Junior second baseman Jeremy Barnes then led off the bottom of the seventh with an opposite field home run, tying to game 2-2. The Irish had a chance to grab their first lead of the game later in the inning, but Brezovsky was called out at the plate trying to score from second on senior catcher Sean Gaston’s single.
Notre Dame committed two errors in the eighth to allow St. John’s to regain the lead. Barnes dropped a pop-up to allow Red Storm second baseman Gino Matias to reach second base. Matias then came around to score when Brezovsky misplayed a single to left.
Notre Dame knotted the game back up at 3-3 with a clutch RBI single by sophomore outfielder A.J. Pollock in the eighth. The Irish defense, however, let St. John’s take back the game in the ninth.
“It’s tough,” Schrage said, “I thought we were patient and battled back and had a good opportunity to win the game.”
With junior closer Kyle Weiland on the mound, the Red Storm put men on first and second with two infield hits. On a tough groundball to third Sherry could not pull the ball out of his glove in time, allowing a run to score. Then a high fly ball down the left field line landed between three Irish players, scoring two more.
“We catch those balls and we win,” Schrage said. “I don’t know what happened.”
Brezovsky extended his hitting streak to 20 games in the ninth with a double, and came around to score and cut the lead to 6-4. But St. John’s closer Colin Lynch struck out junior Evan Sharpley to end the game, also picking up the win.
Notre Dame 8, St. John’s 4
Despite an unusually early first pitch at noon Sunday, the Irish bats woke up in a hurry and chased Red Storm starting pitcher Jared Yecker from the game before the end of the third inning. Notre Dame tagged Yecker for three runs, providing a sizable cushion for Irish starter Eric Maust.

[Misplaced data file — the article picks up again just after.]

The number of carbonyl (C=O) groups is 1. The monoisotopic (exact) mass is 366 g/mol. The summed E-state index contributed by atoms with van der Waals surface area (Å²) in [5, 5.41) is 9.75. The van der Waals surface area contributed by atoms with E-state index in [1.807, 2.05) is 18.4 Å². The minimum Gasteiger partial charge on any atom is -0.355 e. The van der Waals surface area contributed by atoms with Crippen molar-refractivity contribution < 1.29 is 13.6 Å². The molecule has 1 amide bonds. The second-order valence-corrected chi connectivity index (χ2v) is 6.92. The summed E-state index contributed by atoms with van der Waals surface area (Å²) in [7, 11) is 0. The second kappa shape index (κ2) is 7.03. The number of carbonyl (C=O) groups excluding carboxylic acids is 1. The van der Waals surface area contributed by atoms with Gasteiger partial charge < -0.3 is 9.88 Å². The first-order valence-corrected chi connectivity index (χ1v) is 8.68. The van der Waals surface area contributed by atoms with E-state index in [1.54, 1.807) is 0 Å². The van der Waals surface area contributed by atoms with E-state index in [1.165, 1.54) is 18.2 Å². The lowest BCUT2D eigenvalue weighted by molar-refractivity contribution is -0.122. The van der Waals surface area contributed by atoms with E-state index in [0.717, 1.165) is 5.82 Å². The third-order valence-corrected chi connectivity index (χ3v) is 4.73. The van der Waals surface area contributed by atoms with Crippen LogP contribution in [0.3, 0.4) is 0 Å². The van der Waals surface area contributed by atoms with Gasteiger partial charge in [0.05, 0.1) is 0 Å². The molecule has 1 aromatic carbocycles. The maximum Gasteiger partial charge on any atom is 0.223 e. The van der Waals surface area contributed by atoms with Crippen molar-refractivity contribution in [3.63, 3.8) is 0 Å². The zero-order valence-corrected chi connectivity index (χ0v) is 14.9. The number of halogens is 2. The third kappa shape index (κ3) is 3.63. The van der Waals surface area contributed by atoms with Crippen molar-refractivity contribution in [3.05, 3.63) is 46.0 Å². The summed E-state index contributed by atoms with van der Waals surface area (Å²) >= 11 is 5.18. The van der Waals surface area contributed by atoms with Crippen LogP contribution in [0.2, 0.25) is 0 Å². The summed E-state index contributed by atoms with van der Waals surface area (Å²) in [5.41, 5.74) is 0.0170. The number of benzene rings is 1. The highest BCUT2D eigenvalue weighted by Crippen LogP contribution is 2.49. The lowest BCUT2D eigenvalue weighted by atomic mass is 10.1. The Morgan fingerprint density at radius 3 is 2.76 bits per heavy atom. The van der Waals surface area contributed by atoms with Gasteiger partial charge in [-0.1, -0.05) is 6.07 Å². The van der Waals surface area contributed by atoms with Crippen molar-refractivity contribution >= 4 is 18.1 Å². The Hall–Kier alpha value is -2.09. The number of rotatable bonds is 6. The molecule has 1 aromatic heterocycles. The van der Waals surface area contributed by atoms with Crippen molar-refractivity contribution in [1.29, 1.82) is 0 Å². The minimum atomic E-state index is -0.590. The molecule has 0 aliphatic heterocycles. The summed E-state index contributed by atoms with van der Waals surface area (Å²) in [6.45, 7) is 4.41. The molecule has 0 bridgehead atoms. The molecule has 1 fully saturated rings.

“They always say hitting is contagious so when you got guys at the top of the order and the bottom of the order hitting well, that’s all you can ask for,” Brezovsky said. “All it takes is one guy to have a good at bat and get a hit and it starts rolling and all of a sudden you have 13 hits like we did today.”
When he stroked a single to right field in the fifth inning, Brezovsky extended his hitting streak to 21 games, which is tied for the longest by a Notre Dame player since 1995.
“I could care less about hitting streaks as long as we’re winning games,” Brezovsky said. “It feels good to get a win the day after losing two in a row.”
Brezovsky’s hit put men on first and second before Boockford drilled a two-run double into left-center to give Notre Dame a 5-0 advantage.
The lead was more than enough for Maust, who retired the leadoff batter in seven of eight innings and ran his record to 5-1.
“He’s a bulldog. He goes out and gives it his all every outing and we have a lot of confidence in him,” Brezovsky said.
Barnes was one of four Irish hitters with multiple hits in the contest.
Irish senior right-hander Tony Langford worked the final 1 and 1/3 innings and did not surrender a run, lowering his ERA to 1.10.